In order to honor the life, legacy, and mission of the Pope of Freedom, Institute on Religion and Public Policy President Joseph K. Grieboski announced on Monday that the Institute s religious freedom program will be named in honor of His Holiness, Pope John Paul II.
“The relentless pursuit of the Holy Father for peace, justice, equality, and liberty of all peoples was a centerpiece of the mission of His Holiness pontificate,” stated Mr. Grieboski. “The Pope John Paul II Wellspring of Freedom Program will endeavor to follow in the footsteps of John Paul the Great to resist oppression of religious liberty around the world and to advance the cause of liberty, justice, and solidarity for all religious believers.”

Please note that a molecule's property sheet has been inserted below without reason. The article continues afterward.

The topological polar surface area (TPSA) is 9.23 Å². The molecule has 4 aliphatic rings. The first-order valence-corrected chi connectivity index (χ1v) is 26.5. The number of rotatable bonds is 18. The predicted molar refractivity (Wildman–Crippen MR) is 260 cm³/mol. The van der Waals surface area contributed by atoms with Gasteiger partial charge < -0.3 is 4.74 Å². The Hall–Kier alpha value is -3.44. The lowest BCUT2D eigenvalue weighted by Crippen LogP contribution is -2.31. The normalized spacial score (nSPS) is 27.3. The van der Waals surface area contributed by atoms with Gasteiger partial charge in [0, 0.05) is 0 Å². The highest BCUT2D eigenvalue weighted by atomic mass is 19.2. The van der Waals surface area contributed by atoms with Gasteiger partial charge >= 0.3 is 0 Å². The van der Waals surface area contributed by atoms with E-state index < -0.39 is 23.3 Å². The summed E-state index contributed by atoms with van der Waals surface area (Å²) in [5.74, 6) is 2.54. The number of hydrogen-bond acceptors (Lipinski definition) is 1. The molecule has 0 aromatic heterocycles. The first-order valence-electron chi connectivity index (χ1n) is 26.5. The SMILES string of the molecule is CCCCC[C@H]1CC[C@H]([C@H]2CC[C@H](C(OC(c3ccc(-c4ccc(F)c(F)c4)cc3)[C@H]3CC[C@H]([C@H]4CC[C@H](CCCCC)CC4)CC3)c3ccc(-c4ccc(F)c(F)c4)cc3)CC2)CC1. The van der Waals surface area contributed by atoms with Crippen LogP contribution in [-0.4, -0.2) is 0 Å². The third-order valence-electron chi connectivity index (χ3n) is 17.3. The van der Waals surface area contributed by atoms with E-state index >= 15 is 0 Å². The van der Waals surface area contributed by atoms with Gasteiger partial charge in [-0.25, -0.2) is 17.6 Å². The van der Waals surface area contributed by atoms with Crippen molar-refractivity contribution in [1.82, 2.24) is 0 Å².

Each year, the Institute on Religion and Public Policy presents an award to an individual who has made outstanding contributions to freedom, particularly religious freedom. Previously named for his countryman Jan Karski, the award will now be presented as the Pope John Paul II Wellspring of Freedom Award. His Holiness, Pope John Paul II was the 2004 recipient of the Jan Karski Award. Institute representatives were scheduled to present the Holy Father with the award in this spring. Unfortunately, the Holy Father was unable to receive the delegation due to poor health.
“The leadership and compassion of Pope John Paul the Great were a prime source of inspiration for the founding of the Institute on Religion and Public Policy in 1999,” Mr. Grieboski continued. “This is but a small token of appreciation and deep-seeded respect for the legacy of the Pope of Freedom who single-handedly shaped the course of contemporary history.”